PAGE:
Many American business big shots are clueless.
They don’t understand how customers and employees now view data breaches.
That is the conclusion reached by several studies, including one from Shred-it, an information security company.
American businesses are ignoring “the serious impact any data breach can have on their reputations and bottom line,” according to the latest Shred-it report.
Shred-it, which interviewed 100 corporate executives, 1,000 small business owners and 2,000 members of the general public, said business relationships can be fragile.
For example, 35 percent of customers indicated “they would lose trust in an organization following a data breach.”
Shred-it found “66 percent of Americans do not believe that all digital data breaches are disclosed.” A large percentage of employees also said they would consider leaving a company that had a data breach.
Gemalto, a digital security company, found an anomaly: Customers are willing to take risks online, but blame the company for problems.
Only 29 percent believe companies will make serious efforts to protect data, and 58 percent think data will be breached, according to the survey of 9,000 customers. Two-thirds told Gemalto they will not work with companies that have data breaches.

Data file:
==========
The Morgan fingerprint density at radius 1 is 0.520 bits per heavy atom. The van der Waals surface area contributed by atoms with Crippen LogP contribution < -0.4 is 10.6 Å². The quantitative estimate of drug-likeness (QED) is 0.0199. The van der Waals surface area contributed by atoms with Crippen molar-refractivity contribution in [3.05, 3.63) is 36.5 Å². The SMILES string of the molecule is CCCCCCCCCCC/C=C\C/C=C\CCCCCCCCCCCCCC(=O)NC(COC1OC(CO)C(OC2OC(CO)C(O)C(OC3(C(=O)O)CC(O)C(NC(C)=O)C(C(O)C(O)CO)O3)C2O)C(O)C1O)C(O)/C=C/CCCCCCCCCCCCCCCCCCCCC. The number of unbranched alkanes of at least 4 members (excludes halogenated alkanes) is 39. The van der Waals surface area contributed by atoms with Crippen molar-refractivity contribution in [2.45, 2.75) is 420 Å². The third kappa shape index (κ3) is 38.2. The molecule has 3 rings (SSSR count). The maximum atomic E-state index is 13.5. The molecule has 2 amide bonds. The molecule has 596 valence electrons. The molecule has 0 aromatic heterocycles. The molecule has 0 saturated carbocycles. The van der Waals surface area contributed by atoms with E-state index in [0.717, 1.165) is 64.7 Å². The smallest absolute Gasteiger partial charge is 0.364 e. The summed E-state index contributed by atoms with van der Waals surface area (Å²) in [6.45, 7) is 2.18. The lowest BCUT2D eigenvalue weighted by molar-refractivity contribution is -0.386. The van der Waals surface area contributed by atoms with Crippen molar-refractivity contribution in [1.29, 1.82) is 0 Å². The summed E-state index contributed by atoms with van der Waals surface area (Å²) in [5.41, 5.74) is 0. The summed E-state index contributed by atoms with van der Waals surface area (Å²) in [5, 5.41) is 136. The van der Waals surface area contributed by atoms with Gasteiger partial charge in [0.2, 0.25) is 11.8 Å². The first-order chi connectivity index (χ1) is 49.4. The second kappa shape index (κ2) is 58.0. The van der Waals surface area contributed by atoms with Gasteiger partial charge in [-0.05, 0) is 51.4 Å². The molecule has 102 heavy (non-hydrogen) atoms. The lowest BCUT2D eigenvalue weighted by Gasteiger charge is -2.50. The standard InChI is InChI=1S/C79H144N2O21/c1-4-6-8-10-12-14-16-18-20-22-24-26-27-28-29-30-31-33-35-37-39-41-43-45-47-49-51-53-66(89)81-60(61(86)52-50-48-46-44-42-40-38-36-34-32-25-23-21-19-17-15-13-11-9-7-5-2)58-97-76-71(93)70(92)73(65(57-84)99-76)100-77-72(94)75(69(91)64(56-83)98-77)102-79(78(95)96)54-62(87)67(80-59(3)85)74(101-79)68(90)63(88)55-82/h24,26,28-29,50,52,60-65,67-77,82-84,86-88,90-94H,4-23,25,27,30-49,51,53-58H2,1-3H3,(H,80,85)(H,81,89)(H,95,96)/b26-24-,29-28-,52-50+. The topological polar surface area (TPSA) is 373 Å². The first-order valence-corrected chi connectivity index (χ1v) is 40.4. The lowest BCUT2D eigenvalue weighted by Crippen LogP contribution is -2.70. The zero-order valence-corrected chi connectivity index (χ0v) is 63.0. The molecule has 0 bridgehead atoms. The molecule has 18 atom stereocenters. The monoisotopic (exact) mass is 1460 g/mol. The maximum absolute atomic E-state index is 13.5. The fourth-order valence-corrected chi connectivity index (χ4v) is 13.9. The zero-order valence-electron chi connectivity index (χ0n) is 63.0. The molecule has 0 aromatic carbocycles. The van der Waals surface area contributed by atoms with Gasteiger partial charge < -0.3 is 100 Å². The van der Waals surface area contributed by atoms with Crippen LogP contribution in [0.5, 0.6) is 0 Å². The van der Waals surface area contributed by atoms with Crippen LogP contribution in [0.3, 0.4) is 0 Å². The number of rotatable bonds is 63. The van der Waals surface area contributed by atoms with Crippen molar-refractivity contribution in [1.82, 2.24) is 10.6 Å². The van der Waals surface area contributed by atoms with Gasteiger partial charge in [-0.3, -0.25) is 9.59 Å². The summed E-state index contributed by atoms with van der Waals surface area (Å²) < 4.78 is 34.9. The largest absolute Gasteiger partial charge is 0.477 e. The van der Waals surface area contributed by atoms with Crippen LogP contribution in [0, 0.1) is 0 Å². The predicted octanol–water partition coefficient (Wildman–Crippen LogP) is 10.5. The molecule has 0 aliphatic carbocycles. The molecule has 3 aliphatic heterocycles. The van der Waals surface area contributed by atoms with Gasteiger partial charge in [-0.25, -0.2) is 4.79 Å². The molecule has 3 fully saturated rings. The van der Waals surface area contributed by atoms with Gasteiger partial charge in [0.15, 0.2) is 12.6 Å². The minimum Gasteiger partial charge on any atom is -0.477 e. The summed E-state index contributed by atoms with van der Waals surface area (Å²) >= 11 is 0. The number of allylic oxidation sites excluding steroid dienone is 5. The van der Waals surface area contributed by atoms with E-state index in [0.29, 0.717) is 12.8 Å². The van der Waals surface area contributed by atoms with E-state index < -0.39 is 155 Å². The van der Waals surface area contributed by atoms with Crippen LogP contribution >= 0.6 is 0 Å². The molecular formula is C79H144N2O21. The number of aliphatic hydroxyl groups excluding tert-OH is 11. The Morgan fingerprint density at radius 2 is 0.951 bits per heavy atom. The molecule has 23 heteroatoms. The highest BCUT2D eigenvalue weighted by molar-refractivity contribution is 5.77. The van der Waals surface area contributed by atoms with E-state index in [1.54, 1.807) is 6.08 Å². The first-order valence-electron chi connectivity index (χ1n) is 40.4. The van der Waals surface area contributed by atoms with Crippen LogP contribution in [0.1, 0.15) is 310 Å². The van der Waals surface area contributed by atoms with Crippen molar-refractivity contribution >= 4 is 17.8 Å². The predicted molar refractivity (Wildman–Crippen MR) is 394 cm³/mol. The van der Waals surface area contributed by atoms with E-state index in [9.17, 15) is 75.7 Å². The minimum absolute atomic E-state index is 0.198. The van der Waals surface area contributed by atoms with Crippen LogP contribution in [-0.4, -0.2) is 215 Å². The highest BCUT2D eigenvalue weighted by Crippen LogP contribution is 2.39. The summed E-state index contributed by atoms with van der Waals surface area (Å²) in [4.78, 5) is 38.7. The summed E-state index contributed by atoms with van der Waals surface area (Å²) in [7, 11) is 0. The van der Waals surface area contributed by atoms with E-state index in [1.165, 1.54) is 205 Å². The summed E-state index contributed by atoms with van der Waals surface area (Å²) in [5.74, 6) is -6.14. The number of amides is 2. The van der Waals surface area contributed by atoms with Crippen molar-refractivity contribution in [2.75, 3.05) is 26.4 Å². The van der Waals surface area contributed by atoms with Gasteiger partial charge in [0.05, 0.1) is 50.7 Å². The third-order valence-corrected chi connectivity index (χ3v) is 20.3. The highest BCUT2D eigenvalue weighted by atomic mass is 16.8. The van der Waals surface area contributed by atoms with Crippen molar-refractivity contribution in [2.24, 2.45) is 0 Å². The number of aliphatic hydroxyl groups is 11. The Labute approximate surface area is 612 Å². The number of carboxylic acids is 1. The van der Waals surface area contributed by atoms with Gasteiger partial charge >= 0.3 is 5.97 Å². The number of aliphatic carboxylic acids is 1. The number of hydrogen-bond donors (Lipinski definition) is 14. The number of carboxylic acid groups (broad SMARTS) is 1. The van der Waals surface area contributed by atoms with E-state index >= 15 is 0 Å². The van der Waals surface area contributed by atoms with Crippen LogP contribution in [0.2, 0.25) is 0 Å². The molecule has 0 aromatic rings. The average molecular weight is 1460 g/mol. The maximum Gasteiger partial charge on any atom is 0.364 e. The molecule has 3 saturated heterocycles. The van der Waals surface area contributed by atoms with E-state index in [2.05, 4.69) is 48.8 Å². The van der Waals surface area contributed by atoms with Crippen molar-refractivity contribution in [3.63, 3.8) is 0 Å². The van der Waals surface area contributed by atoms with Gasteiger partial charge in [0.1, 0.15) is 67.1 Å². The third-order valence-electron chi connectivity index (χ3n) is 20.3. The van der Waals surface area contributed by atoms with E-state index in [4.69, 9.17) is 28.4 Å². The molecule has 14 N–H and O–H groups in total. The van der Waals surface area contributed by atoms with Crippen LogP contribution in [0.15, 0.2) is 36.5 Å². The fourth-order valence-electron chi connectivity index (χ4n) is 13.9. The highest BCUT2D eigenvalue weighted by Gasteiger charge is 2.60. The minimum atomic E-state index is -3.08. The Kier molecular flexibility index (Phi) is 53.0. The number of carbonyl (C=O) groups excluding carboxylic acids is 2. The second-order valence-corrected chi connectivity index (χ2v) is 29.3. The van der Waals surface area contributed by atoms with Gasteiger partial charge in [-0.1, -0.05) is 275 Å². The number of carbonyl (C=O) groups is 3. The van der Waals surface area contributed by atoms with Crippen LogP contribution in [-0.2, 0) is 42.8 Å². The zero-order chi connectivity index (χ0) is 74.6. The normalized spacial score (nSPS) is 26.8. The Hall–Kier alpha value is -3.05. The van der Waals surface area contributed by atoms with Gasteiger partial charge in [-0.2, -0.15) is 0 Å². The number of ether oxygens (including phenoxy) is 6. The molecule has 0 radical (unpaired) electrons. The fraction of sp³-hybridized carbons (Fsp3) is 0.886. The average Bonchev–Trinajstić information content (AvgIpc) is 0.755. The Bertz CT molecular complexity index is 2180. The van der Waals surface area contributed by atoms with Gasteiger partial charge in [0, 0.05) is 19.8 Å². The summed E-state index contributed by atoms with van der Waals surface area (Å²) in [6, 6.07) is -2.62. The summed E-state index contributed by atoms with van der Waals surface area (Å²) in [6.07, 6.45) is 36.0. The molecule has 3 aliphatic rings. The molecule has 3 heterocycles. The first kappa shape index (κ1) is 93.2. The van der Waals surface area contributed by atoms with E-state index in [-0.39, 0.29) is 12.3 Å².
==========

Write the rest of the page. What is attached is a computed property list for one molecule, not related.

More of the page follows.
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Shred-it officials found three themes: “a growing sense of denial among business leaders that information security is a real concern; a growing risk among every company’s employee base that breaches could impact retention; and a growing willingness among the general public to hold any company suffering a breach accountable.”
Over the last decade, about 10,000 data breaches occurred in the US. They resulted in 11 billion records and $1.6 trillion stolen, Comparitech said.
Comparitech said California recorded the largest number of data breaches. New York was second.
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